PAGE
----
Employee overspending is a sensitive topic, especially when it’s a judgement call. Approaching an employee whose spending has been spinning out of control may feel awkward, but it’s essential as your small business navigates through the current cost of living crisis. In this article, we’ll cover a few key things to consider as well as practical tips for tackling any big spenders on your team:
It’s easier to approach overspending if you have a clear expense policy and the employee in question has actually contravened it. In a situation like this, the overspending is black and white: there was a rule and they broke it. That’s a much simpler conversation than if an employee overstepped on what you thought was a mutual (but unwritten) agreement of what is and isn’t okay.
But having an expense policy is only part of the equation – you have to make sure that everyone is aware of it, knows where to find it and understands exactly how it applies to them. If you don’t have an expense policy, now’s a good time to draw one up.
If you have an expense policy, you should approach your employee as you would if they breached any other company policy, taking into account the degree of overspending and the value that this particular employee holds for your company. If your expense policy doesn’t clearly state what the process is for dealing with overspending and the potential consequences, you need to add those in right away.
There’s overspending, and there’s overspending.
Employees have been caught spending hundreds of thousands of pounds of company money on their gambling habits. In such cases, it’s not so much you who needs to approach your employee as the police.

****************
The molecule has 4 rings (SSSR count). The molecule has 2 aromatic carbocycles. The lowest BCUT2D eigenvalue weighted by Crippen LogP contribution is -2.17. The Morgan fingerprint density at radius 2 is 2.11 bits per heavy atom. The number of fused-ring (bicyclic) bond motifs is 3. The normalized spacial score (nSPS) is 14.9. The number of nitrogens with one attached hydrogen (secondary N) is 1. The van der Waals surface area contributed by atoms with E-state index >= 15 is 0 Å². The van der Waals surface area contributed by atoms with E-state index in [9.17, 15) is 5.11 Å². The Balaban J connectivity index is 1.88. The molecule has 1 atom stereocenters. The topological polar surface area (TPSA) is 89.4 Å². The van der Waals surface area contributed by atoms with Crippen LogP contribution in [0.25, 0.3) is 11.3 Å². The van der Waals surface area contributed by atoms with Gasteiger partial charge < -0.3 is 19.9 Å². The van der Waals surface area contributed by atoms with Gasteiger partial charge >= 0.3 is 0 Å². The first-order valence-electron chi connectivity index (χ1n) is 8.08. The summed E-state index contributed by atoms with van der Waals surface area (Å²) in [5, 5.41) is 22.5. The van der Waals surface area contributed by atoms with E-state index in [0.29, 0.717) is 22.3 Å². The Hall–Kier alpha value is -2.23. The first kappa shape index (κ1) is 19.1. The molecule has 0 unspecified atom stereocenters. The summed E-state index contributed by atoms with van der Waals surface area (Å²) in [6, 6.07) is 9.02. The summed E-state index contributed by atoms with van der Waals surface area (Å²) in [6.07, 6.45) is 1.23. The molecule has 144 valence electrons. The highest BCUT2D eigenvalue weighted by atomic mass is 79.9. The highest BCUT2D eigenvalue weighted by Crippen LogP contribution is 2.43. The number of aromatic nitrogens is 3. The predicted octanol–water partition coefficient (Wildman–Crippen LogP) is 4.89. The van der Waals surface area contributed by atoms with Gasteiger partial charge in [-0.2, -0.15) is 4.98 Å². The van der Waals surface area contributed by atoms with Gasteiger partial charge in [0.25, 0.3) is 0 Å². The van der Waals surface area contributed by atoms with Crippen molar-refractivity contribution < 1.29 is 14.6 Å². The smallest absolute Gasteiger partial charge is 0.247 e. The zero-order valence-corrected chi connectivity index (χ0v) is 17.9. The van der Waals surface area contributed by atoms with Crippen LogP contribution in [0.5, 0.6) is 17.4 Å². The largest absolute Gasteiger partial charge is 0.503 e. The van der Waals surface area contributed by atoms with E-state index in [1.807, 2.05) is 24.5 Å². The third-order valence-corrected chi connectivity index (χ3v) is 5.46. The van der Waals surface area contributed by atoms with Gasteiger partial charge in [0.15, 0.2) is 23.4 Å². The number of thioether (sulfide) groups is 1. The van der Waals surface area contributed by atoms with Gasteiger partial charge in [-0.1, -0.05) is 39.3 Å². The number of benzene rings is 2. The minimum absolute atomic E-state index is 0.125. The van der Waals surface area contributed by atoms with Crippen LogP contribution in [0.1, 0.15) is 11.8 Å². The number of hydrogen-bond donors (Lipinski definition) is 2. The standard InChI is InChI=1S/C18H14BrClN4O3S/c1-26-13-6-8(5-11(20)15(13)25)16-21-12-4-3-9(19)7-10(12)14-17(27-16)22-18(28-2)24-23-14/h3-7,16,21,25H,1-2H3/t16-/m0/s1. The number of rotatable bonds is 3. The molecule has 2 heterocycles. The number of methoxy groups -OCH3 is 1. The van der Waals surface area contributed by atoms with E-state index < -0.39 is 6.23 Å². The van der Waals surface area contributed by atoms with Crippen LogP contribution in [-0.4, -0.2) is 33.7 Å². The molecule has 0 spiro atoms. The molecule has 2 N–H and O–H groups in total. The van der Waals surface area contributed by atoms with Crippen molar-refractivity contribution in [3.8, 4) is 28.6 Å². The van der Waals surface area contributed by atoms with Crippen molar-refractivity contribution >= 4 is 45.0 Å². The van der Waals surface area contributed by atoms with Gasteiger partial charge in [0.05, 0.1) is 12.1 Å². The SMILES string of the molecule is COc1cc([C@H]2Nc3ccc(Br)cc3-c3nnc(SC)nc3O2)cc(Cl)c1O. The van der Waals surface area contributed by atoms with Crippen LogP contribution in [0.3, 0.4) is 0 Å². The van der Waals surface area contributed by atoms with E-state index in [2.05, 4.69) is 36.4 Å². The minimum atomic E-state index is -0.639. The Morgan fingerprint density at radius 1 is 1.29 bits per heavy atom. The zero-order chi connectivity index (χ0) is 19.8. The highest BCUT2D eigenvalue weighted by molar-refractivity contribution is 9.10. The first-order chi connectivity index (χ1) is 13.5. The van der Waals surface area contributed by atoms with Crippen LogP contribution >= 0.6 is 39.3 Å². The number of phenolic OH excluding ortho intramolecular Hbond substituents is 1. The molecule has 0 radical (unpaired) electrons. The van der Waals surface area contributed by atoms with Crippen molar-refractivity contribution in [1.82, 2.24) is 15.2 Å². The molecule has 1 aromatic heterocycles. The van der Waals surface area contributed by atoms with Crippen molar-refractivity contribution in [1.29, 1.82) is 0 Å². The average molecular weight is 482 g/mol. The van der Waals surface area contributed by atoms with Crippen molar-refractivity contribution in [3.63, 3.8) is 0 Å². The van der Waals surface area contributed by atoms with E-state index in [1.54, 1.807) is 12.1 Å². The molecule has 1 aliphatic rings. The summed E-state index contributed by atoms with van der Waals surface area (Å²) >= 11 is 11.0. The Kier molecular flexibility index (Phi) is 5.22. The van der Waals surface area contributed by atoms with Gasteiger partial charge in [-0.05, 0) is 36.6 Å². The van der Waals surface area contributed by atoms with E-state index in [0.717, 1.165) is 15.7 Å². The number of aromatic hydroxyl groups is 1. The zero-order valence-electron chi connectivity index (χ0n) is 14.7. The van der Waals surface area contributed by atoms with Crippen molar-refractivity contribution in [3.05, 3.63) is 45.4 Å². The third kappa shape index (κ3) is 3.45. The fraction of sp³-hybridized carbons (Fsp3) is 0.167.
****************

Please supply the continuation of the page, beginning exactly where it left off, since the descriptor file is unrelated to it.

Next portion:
Even in less extreme cases, when the contravention is clear and the spending completely unnecessary, employee overspending may spill into a matter of theft.
If the situation is this serious, it’s critical that you seek solid legal advice. You may well find that the overspending is a disciplinary – if not criminal – matter. In which case you’ll need to stick to your company’s disciplinary policies, with legal advice at every step.
In most cases, however, employee overspending has more to do with them going a bit too far with Travel and Entertainment (T&E) expenses. It’s these sorts of situations that require a particular sensitivity.
If your employees are working hard and travelling around on behalf of your company, they may feel that a certain level of comfort (and fun) is justified. Perhaps they’re meeting potential clients and spending just a bit too much on them.
If you value your employee and you don’t want to demotivate them, then the best thing you can do is redirect them to your company’s expense policy. If you don’t an expense policy yet, draw one up and roll it out to your entire team making sure everyone understands what the rules are going forward.
Explain to your employee that you trust them to represent the company in the best possible way, that you appreciate everything they do, but that your small business budget simply doesn’t stretch to their current level of T&E spending.
Make it clear that you don’t want them to feel hard done by, or undervalued. Work together towards a solution that keeps their overspending under control, while making sure they still feel empowered to pay for the things they need to get the job done.
The best thing you can do – alongside your expense policy – is to implement a company spend and expense management solution that prevents overspending in the first place.
With Soldo, you can give every employee their own prepaid expense card. You set the spending limits and categories, control where spending can take place and which budget those funds come out of. By setting those rules within Soldo, you can actually be relatively hands off – giving your employees the freedom to spend company money within reasonable limits and according to your expense policy without feeling like they’re being micro-managed.
Find out more about getting ahead of employee overspending with our flexible spend management platform.